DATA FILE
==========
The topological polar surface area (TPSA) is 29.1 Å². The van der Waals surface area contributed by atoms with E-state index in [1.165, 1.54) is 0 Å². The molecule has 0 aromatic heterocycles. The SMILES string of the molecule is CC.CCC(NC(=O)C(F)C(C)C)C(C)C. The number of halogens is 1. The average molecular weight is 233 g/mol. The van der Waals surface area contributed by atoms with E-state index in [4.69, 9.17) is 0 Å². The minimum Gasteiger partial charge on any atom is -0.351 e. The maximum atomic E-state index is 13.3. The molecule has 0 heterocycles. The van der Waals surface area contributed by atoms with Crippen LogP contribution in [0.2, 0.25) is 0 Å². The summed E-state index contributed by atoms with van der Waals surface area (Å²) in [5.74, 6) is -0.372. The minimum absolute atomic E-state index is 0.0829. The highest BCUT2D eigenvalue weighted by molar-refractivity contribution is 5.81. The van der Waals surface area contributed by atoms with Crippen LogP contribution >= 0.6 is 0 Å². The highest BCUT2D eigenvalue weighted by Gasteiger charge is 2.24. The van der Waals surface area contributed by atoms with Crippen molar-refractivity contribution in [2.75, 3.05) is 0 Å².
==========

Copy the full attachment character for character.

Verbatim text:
The topological polar surface area (TPSA) is 29.1 Å². The van der Waals surface area contributed by atoms with E-state index in [1.165, 1.54) is 0 Å². The molecule has 0 aromatic heterocycles. The SMILES string of the molecule is CC.CCC(NC(=O)C(F)C(C)C)C(C)C. The number of halogens is 1. The average molecular weight is 233 g/mol. The van der Waals surface area contributed by atoms with E-state index in [4.69, 9.17) is 0 Å². The minimum Gasteiger partial charge on any atom is -0.351 e. The maximum atomic E-state index is 13.3. The molecule has 0 heterocycles. The van der Waals surface area contributed by atoms with Crippen LogP contribution in [0.2, 0.25) is 0 Å². The summed E-state index contributed by atoms with van der Waals surface area (Å²) in [5.74, 6) is -0.372. The minimum absolute atomic E-state index is 0.0829. The highest BCUT2D eigenvalue weighted by molar-refractivity contribution is 5.81. The van der Waals surface area contributed by atoms with Crippen LogP contribution >= 0.6 is 0 Å². The highest BCUT2D eigenvalue weighted by Gasteiger charge is 2.24. The van der Waals surface area contributed by atoms with Crippen molar-refractivity contribution in [2.75, 3.05) is 0 Å².